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Cardinals planning to keep Wong

Cardinals planning to keep Wong

St. Louis Cardinals v Chicago Cubs

St. Louis Cardinals' Kolten Wong flips his bat after being called out on strikes by umpire Joe West in the Sept. 12, 2016 game against the Chicago Cubs at Busch Stadium. Photo by Chris Lee,

NATIONAL HARBOR, Md. • The contract Kolten Wong received from the Cardinals last spring and the playing time he didn’t during the summer have led some teams this offseason to do the math and believe that the young second baseman could be a trade target.

There is one tripwire they’ve encountered, according to multiple sources.

The Cardinals aren’t selling him. They’re sold on him.

“I definitely don’t feel like at this point anything that we’ve even sort of hinted on or thought about would make sense for us,” general manager John Mozeliak said Tuesday at the winter meetings. “We’re not actively shopping him.”

Wong, who signed a five-year, $25.5-million extension with the Cardinals in March, has come to personify the revamp Mozeliak and the Cardinals want to make to the team’s style. Mozeliak has repeatedly referred to Wong’s athleticism and ability to play defense as the kind of traits he wants to build the roster around. The general manager has suggested that Wong should get an extensive look at second base, a commitment to be the starter there, just as the team made to center fielder Randal Grichuk toward the end of the 2016 season.

Mozeliak described how Wong as an everyday starter would be a “Gold Glove-caliber second baseman,” and on Tuesday manager Mike Matheny echoed that sentiment.

“None of us have shied away from the fact this should be a top-tier defender at second base, and we’re never going to back off that, and neither should he,” Matheny said. “He has the whole winter to take some of the lessons he learned … and the experiences he can use to help him in the future. Kolten has had success at every level offensively, and that doesn’t disappear. It’s just part of the process for a young player.”

So is being coveted by other teams.

Wong, 26, had only 361 plate appearances in 2016 after appearing in 150 games and getting 613 plate appearances in 2015.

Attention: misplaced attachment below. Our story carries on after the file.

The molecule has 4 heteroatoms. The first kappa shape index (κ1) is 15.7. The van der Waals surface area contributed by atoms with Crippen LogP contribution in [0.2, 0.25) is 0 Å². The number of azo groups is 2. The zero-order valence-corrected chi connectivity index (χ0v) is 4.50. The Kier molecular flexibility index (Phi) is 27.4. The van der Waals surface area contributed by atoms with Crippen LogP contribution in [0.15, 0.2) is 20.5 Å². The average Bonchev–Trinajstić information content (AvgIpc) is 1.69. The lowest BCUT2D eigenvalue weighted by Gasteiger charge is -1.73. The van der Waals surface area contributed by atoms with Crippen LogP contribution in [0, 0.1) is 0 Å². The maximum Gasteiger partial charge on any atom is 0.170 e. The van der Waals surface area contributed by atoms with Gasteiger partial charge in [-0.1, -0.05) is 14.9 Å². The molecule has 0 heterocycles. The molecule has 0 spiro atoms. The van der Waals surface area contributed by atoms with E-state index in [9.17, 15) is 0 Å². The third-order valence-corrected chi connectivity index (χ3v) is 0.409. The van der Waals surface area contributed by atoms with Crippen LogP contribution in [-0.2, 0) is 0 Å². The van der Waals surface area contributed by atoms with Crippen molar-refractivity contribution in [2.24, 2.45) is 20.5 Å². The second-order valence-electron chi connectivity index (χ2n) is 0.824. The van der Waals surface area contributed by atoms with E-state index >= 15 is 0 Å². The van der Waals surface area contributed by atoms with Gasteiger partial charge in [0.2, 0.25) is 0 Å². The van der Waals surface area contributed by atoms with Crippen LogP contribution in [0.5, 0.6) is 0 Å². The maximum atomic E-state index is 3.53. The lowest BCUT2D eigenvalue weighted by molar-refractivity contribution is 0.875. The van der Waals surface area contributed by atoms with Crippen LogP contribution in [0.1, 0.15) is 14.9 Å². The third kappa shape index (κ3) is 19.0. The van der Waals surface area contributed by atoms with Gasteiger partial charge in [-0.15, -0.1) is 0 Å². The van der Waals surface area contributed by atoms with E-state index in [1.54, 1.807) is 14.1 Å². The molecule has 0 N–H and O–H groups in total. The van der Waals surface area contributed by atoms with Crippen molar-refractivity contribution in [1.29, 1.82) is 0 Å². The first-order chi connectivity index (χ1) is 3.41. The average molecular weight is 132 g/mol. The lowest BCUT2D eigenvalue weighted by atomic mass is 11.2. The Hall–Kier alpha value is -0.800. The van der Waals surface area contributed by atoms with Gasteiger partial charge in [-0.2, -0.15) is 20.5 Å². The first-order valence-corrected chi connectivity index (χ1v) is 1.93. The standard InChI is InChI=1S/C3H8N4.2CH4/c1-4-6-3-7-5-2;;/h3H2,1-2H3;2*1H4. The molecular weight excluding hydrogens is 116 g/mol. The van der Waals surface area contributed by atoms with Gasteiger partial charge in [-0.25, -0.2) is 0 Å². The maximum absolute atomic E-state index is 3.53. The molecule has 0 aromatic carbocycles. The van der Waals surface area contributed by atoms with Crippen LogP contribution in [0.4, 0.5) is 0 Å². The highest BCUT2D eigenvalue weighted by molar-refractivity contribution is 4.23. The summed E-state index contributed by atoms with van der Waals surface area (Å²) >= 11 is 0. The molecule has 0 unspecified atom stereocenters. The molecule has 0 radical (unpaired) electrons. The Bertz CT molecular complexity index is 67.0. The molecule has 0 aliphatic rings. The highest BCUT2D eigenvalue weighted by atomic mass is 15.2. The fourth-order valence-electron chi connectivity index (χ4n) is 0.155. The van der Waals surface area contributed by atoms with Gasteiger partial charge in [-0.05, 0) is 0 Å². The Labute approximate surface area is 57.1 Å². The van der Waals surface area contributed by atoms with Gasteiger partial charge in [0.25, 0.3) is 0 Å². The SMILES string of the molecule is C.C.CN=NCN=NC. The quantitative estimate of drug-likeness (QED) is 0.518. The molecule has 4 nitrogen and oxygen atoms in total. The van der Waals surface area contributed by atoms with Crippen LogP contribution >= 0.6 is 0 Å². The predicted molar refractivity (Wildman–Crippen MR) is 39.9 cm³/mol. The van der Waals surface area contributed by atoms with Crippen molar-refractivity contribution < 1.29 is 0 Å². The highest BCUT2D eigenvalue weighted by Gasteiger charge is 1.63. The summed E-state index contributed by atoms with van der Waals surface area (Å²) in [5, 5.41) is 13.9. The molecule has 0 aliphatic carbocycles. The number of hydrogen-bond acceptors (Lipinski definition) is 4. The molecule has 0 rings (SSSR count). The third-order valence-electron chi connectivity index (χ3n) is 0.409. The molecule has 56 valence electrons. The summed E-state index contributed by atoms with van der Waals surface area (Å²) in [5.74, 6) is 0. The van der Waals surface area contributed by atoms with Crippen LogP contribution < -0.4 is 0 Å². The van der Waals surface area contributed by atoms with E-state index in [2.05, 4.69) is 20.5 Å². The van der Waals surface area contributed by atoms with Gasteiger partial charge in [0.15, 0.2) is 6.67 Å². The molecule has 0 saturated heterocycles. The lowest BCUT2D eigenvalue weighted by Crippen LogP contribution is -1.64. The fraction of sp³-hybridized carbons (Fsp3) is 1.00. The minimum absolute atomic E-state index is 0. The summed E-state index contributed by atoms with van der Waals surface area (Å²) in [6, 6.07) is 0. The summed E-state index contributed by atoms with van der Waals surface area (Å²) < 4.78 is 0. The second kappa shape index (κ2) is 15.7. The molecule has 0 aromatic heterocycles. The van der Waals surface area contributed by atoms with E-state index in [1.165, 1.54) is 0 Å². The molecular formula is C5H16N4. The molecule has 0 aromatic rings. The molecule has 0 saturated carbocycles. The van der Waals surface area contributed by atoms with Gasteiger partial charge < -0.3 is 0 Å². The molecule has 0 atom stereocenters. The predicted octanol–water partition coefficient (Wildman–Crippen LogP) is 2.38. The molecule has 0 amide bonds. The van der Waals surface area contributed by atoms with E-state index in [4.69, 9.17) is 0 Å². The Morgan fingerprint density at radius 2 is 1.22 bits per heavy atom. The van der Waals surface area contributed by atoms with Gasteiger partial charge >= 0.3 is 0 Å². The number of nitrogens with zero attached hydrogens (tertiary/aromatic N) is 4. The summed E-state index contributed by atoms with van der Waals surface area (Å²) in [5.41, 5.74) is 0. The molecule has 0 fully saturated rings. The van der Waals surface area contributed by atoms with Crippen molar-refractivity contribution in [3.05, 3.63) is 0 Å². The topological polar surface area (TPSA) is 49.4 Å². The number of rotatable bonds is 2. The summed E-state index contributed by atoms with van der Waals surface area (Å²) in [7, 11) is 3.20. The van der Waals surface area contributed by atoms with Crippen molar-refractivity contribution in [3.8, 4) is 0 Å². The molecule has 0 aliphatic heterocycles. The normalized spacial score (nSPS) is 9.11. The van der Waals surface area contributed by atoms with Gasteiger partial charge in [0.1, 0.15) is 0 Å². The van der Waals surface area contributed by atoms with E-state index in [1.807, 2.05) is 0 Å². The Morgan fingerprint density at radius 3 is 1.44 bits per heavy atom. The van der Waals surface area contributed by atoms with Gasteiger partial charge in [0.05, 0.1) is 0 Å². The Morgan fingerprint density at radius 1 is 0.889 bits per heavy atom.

That sometimes status, caused by a demotion to the minors and prolonged slumps, may have given other teams the impression the Cardinals would move him. A source described how the Kansas City Royals explored a trade with the Cardinals that would have involved Wong, even as the Cardinals have approached them about center fielder Lorenzo Cain. Multiple sources said at some point during this offseason the Angels contacted the Cardinals, interested in Wong. The Cardinals were said to have set a high price — one that gave interested teams the impression they were only interested in keeping him.

Mozeliak has long refused to label any player “untouchable.”

He sees them all as, say, explore-able.

“That’s what we’re doing here,” Mozeliak said. “We’re trying to understand where there might be a pivot point for a club. Clearly someone at his age, at his athleticism — you’re going to get calls. … Everybody is asked about at some level.

“You have to have the understanding of patience,” Mozeliak added. “I also feel like with Kolten he understood some of those ups and downs last year. He’s going to approach this year as a fresh start. Hopefully everybody involved takes advantage of that. He’s one of those rare talents. By not being patient, by not understanding, there could be some bumps in the road.”


With Major League Baseball and the commissioner’s office done with the collective bargaining agreement negotiations, the Cardinals expect to hear in the near future about the punishment they are facing as a result of 2015’s hacking scandal. Mozeliak said he expects resolution “at some point this year.” He meant by the end of the month.

More than two years ago an executive with the Cardinals illegally breached Houston’s internal database and had access to the Astros’ scouting reports, rankings, and internal memos about offers. That executive, former draft director Chris Correa, was sentenced at the beginning of this year to more than 40 months in prison for violating multiple federal laws. No other Cardinals executive was charged or implicated by the investigation or during sentencing.

The Cardinals remain braced for a penalty from baseball.

The commissioner’s office has described its investigation as nearing an end, though officials said they’re goal is to be thorough not expedient. The commissioner can impose financial penalties on the Cardinals, can assess damages, and can limit the Cardinals’ pursuit of amateurs through spending limits or draft picks. With a new CBA in place, the commissioner also can exact the punishment under rules that will be in place for the next five years.


For every year he’s been manager, Matheny has referred to longtime leftfielder Matt Holliday as “a pillar,” one of the trio of players who helped hold the clubhouse up. Holliday agreed to a one-year, $13 million deal with the New York Yankees at the start of this week and will serve in the Bronx as a designated hitter, sometime first baseman, and veteran presence for a team suddenly thin on that commodity.

“For us, there’s a void,” Matheny said. “There’s a void in the leadership component, and it’s a great opportunity for some of the other guys to step up.”

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